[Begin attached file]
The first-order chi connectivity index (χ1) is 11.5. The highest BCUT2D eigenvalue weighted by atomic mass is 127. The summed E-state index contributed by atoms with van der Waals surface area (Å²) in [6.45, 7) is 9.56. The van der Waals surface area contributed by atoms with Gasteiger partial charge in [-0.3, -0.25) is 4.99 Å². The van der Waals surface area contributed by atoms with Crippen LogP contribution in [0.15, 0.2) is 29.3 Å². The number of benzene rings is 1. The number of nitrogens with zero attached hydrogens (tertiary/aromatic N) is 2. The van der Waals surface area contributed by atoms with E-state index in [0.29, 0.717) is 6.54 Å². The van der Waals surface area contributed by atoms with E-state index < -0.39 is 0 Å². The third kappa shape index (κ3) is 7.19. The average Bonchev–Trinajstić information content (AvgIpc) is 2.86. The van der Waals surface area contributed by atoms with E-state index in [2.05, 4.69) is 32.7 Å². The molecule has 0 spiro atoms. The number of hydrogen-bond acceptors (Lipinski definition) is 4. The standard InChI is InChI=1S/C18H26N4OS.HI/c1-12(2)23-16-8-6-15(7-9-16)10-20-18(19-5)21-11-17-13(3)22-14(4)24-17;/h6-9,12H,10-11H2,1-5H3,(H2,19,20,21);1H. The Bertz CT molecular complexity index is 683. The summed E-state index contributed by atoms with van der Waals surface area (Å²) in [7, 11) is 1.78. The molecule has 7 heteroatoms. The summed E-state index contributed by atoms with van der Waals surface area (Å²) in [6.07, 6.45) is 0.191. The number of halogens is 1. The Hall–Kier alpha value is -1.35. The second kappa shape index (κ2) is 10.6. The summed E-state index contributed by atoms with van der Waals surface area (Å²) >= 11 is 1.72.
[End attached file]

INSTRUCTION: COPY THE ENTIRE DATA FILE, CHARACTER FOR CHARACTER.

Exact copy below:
The first-order chi connectivity index (χ1) is 11.5. The highest BCUT2D eigenvalue weighted by atomic mass is 127. The summed E-state index contributed by atoms with van der Waals surface area (Å²) in [6.45, 7) is 9.56. The van der Waals surface area contributed by atoms with Gasteiger partial charge in [-0.3, -0.25) is 4.99 Å². The van der Waals surface area contributed by atoms with Crippen LogP contribution in [0.15, 0.2) is 29.3 Å². The number of benzene rings is 1. The number of nitrogens with zero attached hydrogens (tertiary/aromatic N) is 2. The van der Waals surface area contributed by atoms with E-state index in [0.29, 0.717) is 6.54 Å². The van der Waals surface area contributed by atoms with E-state index < -0.39 is 0 Å². The third kappa shape index (κ3) is 7.19. The average Bonchev–Trinajstić information content (AvgIpc) is 2.86. The van der Waals surface area contributed by atoms with E-state index in [2.05, 4.69) is 32.7 Å². The molecule has 0 spiro atoms. The number of hydrogen-bond acceptors (Lipinski definition) is 4. The standard InChI is InChI=1S/C18H26N4OS.HI/c1-12(2)23-16-8-6-15(7-9-16)10-20-18(19-5)21-11-17-13(3)22-14(4)24-17;/h6-9,12H,10-11H2,1-5H3,(H2,19,20,21);1H. The Bertz CT molecular complexity index is 683. The summed E-state index contributed by atoms with van der Waals surface area (Å²) in [7, 11) is 1.78. The molecule has 7 heteroatoms. The summed E-state index contributed by atoms with van der Waals surface area (Å²) in [6.07, 6.45) is 0.191. The number of halogens is 1. The Hall–Kier alpha value is -1.35. The second kappa shape index (κ2) is 10.6. The summed E-state index contributed by atoms with van der Waals surface area (Å²) >= 11 is 1.72.